stainless steel oil filter or paper???


31 replies to this topic
  • dmoney1074

Posted November 14, 2007 - 02:26 PM

#21

Grayracer.... where are you??? I've seen you post a bunch of technical info on this before...

  • byggd

Posted November 14, 2007 - 02:54 PM

#22

I bought my 01 WR 426 used and when I went top change the filter, i noticed there was a stainless steel filter behind the cover. Are there other brands of pleated SS filters? It is pleated. I put in a new ss filter that is not pleated but looked okay to me. I will try to post a pic.

Thanks

The 426 uses a different filter than the 450. I think the 450 uses a paper filter stock where the 426 came stock with that looks like a very fine metal mesh with pleats.

-Don

  • RickSanson

Posted November 14, 2007 - 05:19 PM

#23

Have a look at most general aviation aircraft engines...

No filter only screen...

  • risktaker

Posted November 14, 2007 - 06:06 PM

#24

Thanks for the response. I cleaned it and it looks like new. So now I have 2 SS filters. Good to go. Thanks again.

  • JVP

Posted November 19, 2007 - 01:03 AM

#25

My first Yamaha was a 92 Warrior. It had a steel mesh oil filter. The Dealer said it was reusable and should be good for 10 Oil Changes. I replaced it as needed. It never had a problem. When I bought my 04 WR450 it came with a paper filter. However, it was identical in size as the Warrior filter. When I questioned the mechanics at the Dealer, they said they switched over to paper because it took more time to clean the metal filter than just replacing it. On the Shop side, time is money and mechanics want to work fast. On the Parts side there is a big mark up. I now use the Scotts in both my WR450and YFZ450. I change the old myself, so there is no time-money issues. I do burn up a can carb cleaner, but overhaul the results and cost are worth it.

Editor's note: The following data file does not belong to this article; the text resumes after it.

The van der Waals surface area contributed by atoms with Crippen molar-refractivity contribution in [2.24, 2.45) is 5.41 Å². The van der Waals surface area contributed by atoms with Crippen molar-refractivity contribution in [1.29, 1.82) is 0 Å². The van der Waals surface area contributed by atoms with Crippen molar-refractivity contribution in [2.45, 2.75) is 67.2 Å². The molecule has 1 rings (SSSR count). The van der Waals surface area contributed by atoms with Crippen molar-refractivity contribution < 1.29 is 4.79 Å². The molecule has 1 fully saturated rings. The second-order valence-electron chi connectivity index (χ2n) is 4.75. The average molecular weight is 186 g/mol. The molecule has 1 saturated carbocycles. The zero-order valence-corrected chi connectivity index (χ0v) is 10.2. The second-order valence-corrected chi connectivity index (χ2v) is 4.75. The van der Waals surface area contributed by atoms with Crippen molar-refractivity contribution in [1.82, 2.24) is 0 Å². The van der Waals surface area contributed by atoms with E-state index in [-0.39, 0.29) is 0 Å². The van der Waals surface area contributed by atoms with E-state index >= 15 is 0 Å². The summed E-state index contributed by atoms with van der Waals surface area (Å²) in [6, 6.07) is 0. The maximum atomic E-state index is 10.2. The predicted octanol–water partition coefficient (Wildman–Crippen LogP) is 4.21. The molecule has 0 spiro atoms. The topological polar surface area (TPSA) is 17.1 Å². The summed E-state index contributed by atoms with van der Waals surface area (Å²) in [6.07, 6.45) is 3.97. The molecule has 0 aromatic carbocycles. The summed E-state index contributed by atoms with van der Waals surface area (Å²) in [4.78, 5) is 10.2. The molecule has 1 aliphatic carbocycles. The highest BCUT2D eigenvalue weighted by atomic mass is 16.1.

I think the Scott filter is a good product. With the 450 cc line needing oil changes often, I do not worries about the filter failing or not working.

  • stillsun

Posted November 24, 2007 - 07:46 PM

#26

Using a CRT stainless here in the YZ, paper in the 600 since I haven't found stainless for it.

For those who say it's hard/takes to long to clean the stainless, maybe they are doing it wrong. A little carb cleaner and a good rinse under the faucet gets it nice and clean and looking like new, then I spray it out one more time with carb cleaner and let it dry before putting back in... I do other things on the bike for maintenance while it dries, no biggie and I'm not adding to the massive landfills of oil filters and hard to recycle junk.

Go stainless.

J

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  • quicksilver

Posted November 26, 2007 - 09:44 AM

#27

I saw the ad for a Stainless Steel oil filter (Scots Performance) which the manufacturer claims cleans down to 30um . I had worked in an industry that utilizes particulate measurements in this arena and I am not convinced what-so-ever that 30um is an effective level of filtration.

Dust particulate is not measurable in that "dust" can be most anything airborne from 60um to sub-micron particles. However many industries utilize metal powder that is 2 micron and less!!!! Paper, if designed correctly would easily filter 2um particles. That being said, is it ideal to filter to a 30 micron level or filter to the lowest level of filtration possible?